Provide adequate hiding and nesting cover. The Department uses both natural habitat and artificial means to protect nesting birds. Clapper rails and Belding's Savannah sparrows have excellent natural camouflage when hidden among pickleweed or cordgrass. In areas where habitat loss has been heavy, such as Upper Newport Bay, site managers have enhanced conditions for these marsh plants to proliferate. Ceramic pipes have also been placed at several wetlands to provide shade and hiding places for young least tern chicks.

Install fencing to keep foxes out of nesting areas. Fencing has been used to exclude foxes from nesting sites where habitat conditions warrant, such as at Seal Beach National Wildlife Refuge, Huntington Beach State Beach, and Salinas River National Wildlife Refuge. Fencing is most effective in small areas not exceeding a few acres.

However, foxes can dig beneath fences, squeeze through them, and even climb over them. If these behaviors are "rewarded," the red fox will try them at other exclosures. Fences may protect the nests until the eggs have hatched but foxes and other predators often capture chicks or adults as soon as they wander from the exclosure to feed. Some hawks boost their hunting success by using the fence as a perch.

Fence maintenance is continual and costly. An area of just a few acres can cost more than $10,000 to enclose. The use of special wire to discourage perching and other fence-design features which deter predation make such fences expensive to install and maintain. Brush and windblown sand must be removed to keep the fences from being buried or pushed over. Special coating is required to protect the metal from salt and moisture. Electrical fences corrode easily and are subject to power failures—a time that leaves the nesting colony unprotected and vulnerable to predation.


Then the habitat conditions are right, specialized fencing has been used to exclude foxes from nesting sites. The fences do not always stop the foxes from digging beneath them, squeezing through them, or even climbing over them.


Managing Red Foxes

Habitat management is usually tried first, but it is most effective—and sometimes only effective—when used in concert with the control of local red fox populations. Control methods include maintaining naturally occurring coyote populations, fox trapping, and euthanasia. Some control methods are not viable; these include relocation, sterilization, and adoption as pets.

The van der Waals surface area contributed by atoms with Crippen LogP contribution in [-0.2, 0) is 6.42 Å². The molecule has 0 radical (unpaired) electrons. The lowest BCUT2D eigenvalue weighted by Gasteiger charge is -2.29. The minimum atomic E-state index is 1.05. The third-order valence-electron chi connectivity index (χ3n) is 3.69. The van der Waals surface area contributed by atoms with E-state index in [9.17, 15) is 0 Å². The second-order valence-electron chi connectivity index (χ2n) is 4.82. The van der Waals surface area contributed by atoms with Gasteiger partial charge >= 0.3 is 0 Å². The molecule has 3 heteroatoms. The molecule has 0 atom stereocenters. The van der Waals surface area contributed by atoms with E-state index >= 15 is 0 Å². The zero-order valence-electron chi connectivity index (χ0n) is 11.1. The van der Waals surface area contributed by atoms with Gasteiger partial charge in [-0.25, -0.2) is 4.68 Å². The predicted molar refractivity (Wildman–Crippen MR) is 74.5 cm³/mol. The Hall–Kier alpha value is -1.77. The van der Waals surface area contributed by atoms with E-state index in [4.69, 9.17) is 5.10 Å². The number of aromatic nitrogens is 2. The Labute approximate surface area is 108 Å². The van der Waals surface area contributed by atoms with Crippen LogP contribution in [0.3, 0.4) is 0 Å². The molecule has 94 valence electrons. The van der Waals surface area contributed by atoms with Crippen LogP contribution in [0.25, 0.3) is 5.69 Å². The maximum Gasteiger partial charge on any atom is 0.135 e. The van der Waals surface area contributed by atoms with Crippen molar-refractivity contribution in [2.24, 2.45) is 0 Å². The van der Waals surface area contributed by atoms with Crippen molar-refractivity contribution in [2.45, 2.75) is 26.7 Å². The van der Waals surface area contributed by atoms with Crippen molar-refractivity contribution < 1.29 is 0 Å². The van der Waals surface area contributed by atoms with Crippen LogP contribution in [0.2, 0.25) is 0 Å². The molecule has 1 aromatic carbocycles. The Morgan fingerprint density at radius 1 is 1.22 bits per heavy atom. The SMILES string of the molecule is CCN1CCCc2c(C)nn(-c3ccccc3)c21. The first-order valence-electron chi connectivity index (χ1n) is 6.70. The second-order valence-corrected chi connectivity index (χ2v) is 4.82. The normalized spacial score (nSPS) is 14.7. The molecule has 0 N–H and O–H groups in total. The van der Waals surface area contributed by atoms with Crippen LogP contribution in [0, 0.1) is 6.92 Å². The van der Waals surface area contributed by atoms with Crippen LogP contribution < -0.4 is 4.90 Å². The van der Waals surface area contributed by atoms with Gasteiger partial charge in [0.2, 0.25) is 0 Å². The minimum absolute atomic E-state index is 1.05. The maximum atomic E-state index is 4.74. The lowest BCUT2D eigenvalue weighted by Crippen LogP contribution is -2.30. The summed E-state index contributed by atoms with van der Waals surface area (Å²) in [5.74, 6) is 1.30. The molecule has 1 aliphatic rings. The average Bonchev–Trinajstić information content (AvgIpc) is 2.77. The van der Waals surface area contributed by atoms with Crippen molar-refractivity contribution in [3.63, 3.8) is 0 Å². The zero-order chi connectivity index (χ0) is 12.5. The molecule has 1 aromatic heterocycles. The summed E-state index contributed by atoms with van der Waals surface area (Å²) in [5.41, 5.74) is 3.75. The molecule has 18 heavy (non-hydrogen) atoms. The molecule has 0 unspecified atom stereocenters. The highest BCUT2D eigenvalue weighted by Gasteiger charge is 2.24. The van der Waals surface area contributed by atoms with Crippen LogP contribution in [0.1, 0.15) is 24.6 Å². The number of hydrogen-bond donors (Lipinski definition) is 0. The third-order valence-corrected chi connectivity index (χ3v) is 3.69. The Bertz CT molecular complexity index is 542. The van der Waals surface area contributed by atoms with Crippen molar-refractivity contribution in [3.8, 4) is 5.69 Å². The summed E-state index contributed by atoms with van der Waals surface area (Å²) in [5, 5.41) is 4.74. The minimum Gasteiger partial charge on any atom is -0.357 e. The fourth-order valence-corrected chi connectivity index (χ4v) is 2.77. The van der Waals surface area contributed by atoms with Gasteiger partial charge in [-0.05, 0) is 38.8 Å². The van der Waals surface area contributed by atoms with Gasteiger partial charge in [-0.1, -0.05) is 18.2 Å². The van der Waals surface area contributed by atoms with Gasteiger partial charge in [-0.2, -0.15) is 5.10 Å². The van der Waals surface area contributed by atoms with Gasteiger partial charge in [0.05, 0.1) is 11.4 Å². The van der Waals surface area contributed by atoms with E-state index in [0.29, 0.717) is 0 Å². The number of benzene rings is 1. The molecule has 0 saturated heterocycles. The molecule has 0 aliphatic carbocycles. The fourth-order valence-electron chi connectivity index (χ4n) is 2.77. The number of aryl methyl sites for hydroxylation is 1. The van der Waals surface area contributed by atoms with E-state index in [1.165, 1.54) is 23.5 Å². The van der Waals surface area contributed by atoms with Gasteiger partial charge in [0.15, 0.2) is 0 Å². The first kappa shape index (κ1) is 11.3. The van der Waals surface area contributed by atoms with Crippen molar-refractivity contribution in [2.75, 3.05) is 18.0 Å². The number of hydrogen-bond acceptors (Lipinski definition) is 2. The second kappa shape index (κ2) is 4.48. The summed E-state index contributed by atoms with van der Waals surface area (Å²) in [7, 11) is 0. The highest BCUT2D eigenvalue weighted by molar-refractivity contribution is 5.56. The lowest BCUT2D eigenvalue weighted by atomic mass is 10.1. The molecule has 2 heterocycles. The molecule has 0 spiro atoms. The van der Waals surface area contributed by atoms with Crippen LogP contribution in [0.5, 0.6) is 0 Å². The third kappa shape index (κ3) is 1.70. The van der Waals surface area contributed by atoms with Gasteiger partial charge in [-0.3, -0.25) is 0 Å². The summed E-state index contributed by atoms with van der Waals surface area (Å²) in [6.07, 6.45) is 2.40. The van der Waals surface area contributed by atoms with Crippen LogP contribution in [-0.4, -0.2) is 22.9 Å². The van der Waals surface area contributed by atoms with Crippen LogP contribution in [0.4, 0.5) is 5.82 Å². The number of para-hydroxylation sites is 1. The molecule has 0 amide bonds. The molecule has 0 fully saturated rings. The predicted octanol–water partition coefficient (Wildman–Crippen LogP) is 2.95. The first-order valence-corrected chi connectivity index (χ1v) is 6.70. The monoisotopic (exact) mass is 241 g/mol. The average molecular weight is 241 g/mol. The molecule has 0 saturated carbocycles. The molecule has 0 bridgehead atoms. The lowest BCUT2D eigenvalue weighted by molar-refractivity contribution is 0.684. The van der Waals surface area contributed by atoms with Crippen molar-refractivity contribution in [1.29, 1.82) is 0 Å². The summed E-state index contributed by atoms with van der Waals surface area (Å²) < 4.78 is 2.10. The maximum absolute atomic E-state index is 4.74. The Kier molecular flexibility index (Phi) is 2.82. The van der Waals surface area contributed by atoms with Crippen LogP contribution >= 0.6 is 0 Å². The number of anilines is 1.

Encourage naturally occurring coyote populations. The presence of coyotes seems to discourage red foxes and improve nesting success. A 1990- 1992 North Dakota/South Dakota study found that duck nesting success was nearly twice as high in areas dominated by coyotes (32 percent); red fox-dominated areas had just 17 percent nesting success.

Coyotes were a natural part of most coastal ecosystems but now persist only where there is adequate prey and undeveloped open space—both limiting factors in most coastal and many inland communities. After coyotes disappeared from Mugu Lagoon, red foxes gained a foothold and persisted in damaging endangered bird populations; the coyotes have since recolonized the marsh and nearly eliminated red foxes. At present, red foxes are being discouraged at Upper Newport Bay by a few coyotes using a single landscape corridor connecting the wetland to outlying areas.

Capture Alive with Traps. If other alternatives have been considered or tried and predation cannot be stopped, the Department recommends trapping of non-native red foxes. In addition to walk-in box traps, specially modified leg-hold traps are used. The well-padded leg-hold trap, known as the "Soft Catch" trap, is efficient and humane when used properly. Its design also greatly reduces the chance of injuries. Traps must be checked daily as prescribed by law.

Euthanasia. Non-native red foxes caught in traps are quickly and humanely killed, usually by a lethal injection of sodium pentobarbital, a drug commonly used by veterinarians. If foxes must be trapped during the breeding season, pups in dens are removed by hand and euthanized by injection.